In an announcement at the Mountain Connect conference last week in Keystone, Colorado, municipally owned open-access network operator UTOPIA Fiber announced it has completed its build in West Valley City, Utah. It marks a major milestone, both for residents in the city (who have worked for years to take back control of their information infrastructure) and for the network as a whole (finishing work on one of the original partner cities in the project itself).
Herculean Push Since 2020
Work offically began on West Valley City in 2004, Executive Director Roger Timmerman and Deputy Director and Chief Marketing Officer Kim McKinley shared at the press event, but expansion efforts have not been steady over the last 18 years. Instead, for a myriad of reasons, progress has been made in fits and starts, with a burst in 2009 but most development happening over the last two years. Local leaders have long recognized the value in completing the build, with residents clamoring for years.
The work comes as part of a five-year accelerated broadband construction plan, though 75 percent of the progress in West Valley City, according to Timmerman and McKinley, has happened just in the last two years. This has been in part because the network has been able to leverage its excellent financial position to be the financial backstop for commercial debt without having to go to the bond market or get fiscal pledges from member cities. This has enabled UTOPIA to move more quickly.
Today, aside from a few Homeowner's Associations (HOAs) and Multi-Dwelling Units (MDUs), West Valley City has been ubiquitously connected to the open access, fiber-to-the-home (FTTH) network, unlocking the potential of fast, affordable, symmetrical connections for all (see map below).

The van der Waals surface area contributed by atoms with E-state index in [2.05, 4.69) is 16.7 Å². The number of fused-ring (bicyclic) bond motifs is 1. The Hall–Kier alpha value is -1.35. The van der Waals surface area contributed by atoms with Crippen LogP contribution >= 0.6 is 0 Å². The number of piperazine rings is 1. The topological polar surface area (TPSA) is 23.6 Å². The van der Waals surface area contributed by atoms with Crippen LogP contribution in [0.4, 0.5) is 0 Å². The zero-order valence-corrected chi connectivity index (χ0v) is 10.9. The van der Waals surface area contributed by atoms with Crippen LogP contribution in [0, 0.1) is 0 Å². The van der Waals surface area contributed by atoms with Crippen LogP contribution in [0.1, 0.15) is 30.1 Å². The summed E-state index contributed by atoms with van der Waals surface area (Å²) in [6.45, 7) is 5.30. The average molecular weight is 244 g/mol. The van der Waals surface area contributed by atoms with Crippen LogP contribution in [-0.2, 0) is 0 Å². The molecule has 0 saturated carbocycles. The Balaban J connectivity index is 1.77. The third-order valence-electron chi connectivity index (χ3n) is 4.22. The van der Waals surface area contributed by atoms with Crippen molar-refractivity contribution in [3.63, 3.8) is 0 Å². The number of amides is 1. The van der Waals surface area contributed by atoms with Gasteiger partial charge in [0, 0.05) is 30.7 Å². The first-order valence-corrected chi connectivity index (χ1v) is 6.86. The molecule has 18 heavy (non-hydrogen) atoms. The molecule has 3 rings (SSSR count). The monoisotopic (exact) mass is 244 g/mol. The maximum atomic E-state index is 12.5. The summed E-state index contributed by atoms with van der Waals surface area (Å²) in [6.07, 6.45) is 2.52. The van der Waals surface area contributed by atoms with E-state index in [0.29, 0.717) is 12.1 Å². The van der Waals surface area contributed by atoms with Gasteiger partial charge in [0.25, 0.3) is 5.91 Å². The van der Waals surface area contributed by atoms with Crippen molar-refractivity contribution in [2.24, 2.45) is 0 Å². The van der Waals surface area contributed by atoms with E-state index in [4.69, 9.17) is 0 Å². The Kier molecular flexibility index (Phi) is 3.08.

We hear all the time that municipal broadband is really only successful in smaller cities. I think that it is huge to say that a city of 141,000 is not just built out but they have choice of 16 different providers and what that means to the community.
There are 16 providers offering residential service on the onetwork, with plans ranging from 250 Megabits per second (Mbps) to 10 Gigabits per second (Gbps) for betwen $35/month and $200/month.
UTOPIA leadership specifically lauded the work as a success for digital equity work, with the city home to one of the most diverse populations in the state.
There's no word on how much has been spent on the West Valley City build specifically, but Timmerman shared that its completion brings UTOPIA buildout projects to almost $500 million since inception.
UTOPIA Fiber completed 21,000 new passings in 2021, and saw an increasing percentage of subscribers sign up for symmetrical gigabit service than ever before (nearly 65 percent).
Today, only two cities remain to be completed on the original list of UTOPIA Fiber communities. Midvale and Payson were both completed last year. Orem is 90 percent complete today, and Murray is 97 percent complete. Network officials anticipate completing both by the end of 2022.
Timmerman and McKinley also shared that the future looks busy, with a long cities of cities (both within Utah and without) calling about partnerships and others ways to improve local connectivity and increase competition., in places like Colorado, Arizona, and Idaho).